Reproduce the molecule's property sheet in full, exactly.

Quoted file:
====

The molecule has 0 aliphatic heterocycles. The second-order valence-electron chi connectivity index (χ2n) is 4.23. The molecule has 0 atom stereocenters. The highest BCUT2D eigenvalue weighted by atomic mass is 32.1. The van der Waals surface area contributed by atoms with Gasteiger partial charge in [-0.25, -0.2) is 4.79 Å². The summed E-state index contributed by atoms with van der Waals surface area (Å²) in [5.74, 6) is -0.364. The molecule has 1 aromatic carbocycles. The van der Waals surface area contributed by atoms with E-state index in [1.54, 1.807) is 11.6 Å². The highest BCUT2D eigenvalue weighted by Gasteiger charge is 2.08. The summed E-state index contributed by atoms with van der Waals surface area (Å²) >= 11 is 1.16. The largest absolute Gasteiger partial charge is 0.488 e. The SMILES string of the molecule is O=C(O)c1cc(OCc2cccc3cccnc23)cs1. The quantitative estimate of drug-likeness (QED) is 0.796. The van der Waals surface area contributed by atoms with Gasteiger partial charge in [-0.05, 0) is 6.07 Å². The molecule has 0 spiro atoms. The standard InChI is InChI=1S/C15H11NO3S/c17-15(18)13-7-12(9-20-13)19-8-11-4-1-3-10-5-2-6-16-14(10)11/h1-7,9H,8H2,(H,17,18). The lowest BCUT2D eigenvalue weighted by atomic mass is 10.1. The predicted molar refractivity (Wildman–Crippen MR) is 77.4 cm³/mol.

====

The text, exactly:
The molecule has 0 aliphatic heterocycles. The second-order valence-electron chi connectivity index (χ2n) is 4.23. The molecule has 0 atom stereocenters. The highest BCUT2D eigenvalue weighted by atomic mass is 32.1. The van der Waals surface area contributed by atoms with Gasteiger partial charge in [-0.25, -0.2) is 4.79 Å². The summed E-state index contributed by atoms with van der Waals surface area (Å²) in [5.74, 6) is -0.364. The molecule has 1 aromatic carbocycles. The van der Waals surface area contributed by atoms with E-state index in [1.54, 1.807) is 11.6 Å². The highest BCUT2D eigenvalue weighted by Gasteiger charge is 2.08. The summed E-state index contributed by atoms with van der Waals surface area (Å²) >= 11 is 1.16. The largest absolute Gasteiger partial charge is 0.488 e. The SMILES string of the molecule is O=C(O)c1cc(OCc2cccc3cccnc23)cs1. The quantitative estimate of drug-likeness (QED) is 0.796. The van der Waals surface area contributed by atoms with Gasteiger partial charge in [-0.05, 0) is 6.07 Å². The molecule has 0 spiro atoms. The standard InChI is InChI=1S/C15H11NO3S/c17-15(18)13-7-12(9-20-13)19-8-11-4-1-3-10-5-2-6-16-14(10)11/h1-7,9H,8H2,(H,17,18). The lowest BCUT2D eigenvalue weighted by atomic mass is 10.1. The predicted molar refractivity (Wildman–Crippen MR) is 77.4 cm³/mol.